Wednesday, December 10, 2008

Literary Artist Gina Berriault

Writer's Note: We seem to live in a time when, for many though thankfully not all, art is an irrelevance at worst and an entertainment at best, rather than a necessity: a fundamental resource of beauty, inspiration, thought and truth. There are artists who remind us of the best that art can be and in her work Gina Berriault, now deceased, is one of them. I was first introduced to her work (The Infinite Passion of Expectation) many years ago (in the 1980s) by a new friend, a young woman who had lived in Boston and who was attending an "ivy league" school; and it was one of the best introductions anyone ever gave me...

Gina Berriault. The Tea Ceremony. Washington, D.C. Shoemaker & Hoard/Avalon. 2003. xiv + 200 pages. ISBN 1-59376-004-3.

A teacher who has enjoyed Japan returns to her American classroom full of memories and souvenirs, including a kimono; and one of her students, a boy, inquires about its price, in “The Tea Ceremony,” one of Gina Berriault’s well-observed, delicately written stories. “It’s not polite to ask those kinds of questions, she said, so we don’t answer them,” reports the narrator. (pg. 3) Money, like passion, is the fundamental stuff of social life—and literature. “The Tea Ceremony,” the story that gives its title to the book currently under review, a collection of fiction and nonfiction, is actually focused on the friendship of two girls, one outwardly beautiful and one more ordinary but in whom there are apprehensions of various kinds of beauty, the beauty of creativity and of human connections. It is also a story about how adult standards of value begin to be imposed on children even as adults fail to live up to those standards (a teacher shows a favoritism that might be wounding to others, though this is also a genuine affection that helps a particular child sustain a sense of self during a difficult time; and a status-discerning mother wants her lovely daughter to pick more obviously impressive friends, and this mother is publicly embarrassed by disclosure of her own sordid, adulterous affair). The injury and resentment one initially expects to occur between the girls does not occur, and instead one is made to see how strength in one area may be accompanied by vulnerability in another; and this personal meaning is shadowed by a great public event, the Japanese attack on the United States.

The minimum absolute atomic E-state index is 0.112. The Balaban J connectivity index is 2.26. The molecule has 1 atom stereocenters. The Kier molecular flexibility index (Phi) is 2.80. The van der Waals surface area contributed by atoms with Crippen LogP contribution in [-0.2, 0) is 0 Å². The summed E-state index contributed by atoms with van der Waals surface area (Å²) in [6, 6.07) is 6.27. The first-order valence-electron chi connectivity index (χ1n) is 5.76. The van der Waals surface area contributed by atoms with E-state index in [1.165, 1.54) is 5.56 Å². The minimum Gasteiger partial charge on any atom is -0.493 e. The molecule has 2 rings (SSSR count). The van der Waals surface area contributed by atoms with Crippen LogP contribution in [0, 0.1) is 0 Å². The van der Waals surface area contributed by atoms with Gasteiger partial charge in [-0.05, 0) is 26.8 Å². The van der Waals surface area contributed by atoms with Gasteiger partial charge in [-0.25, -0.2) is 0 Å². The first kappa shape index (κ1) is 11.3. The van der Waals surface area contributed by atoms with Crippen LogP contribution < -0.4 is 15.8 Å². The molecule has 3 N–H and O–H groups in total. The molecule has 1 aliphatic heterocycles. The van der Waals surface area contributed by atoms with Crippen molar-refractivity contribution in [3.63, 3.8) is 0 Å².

Berriault, born of Latvian and Lithuanian parents, lived in California, and was influenced by Chekhov, and appreciative of various writers—including Turgenev, Ivan Bunin, Nabokov, Primo Levi, Raymond Carver, and black and Hispanic writers. In an interview, “Don’t I Know You?,” near the end of the book The Tea Ceremony, Berriault remarks about her own work, “If there is a recurring theme, it’s an attempt at compassionate understanding. Judgement is the prevalent theme in our society, but it’s from fiction we learn compassion and comprehension.” (186)

In one of her stories, “The Vault,” Berriault deals with an obscure writer who receives an invitation to donate his manuscripts to a university collection, something that reveals his small lonely life, anticipation of death, pride, and a wry humor. Berriault is truthful. A proposed novel’s first chapter, “The Flood Again,” is here—and that, about a young actress’s affair with a powerful man, offers a mild but genuine intimacy. “The Naked Luncheon,” on the beginning of topless bars, is a piece of social history, while “The Last Firing Squad,” about executioners is, inevitably, about humanity’s darker corners, and “The Essential Rumi” is about the difficulty of picking a favorite book, three pieces of nonfiction that indicate the scope of this collection, which would seem random were it not for the unique consciousness and talent of the writer that pervade it.

(c) DG, 2004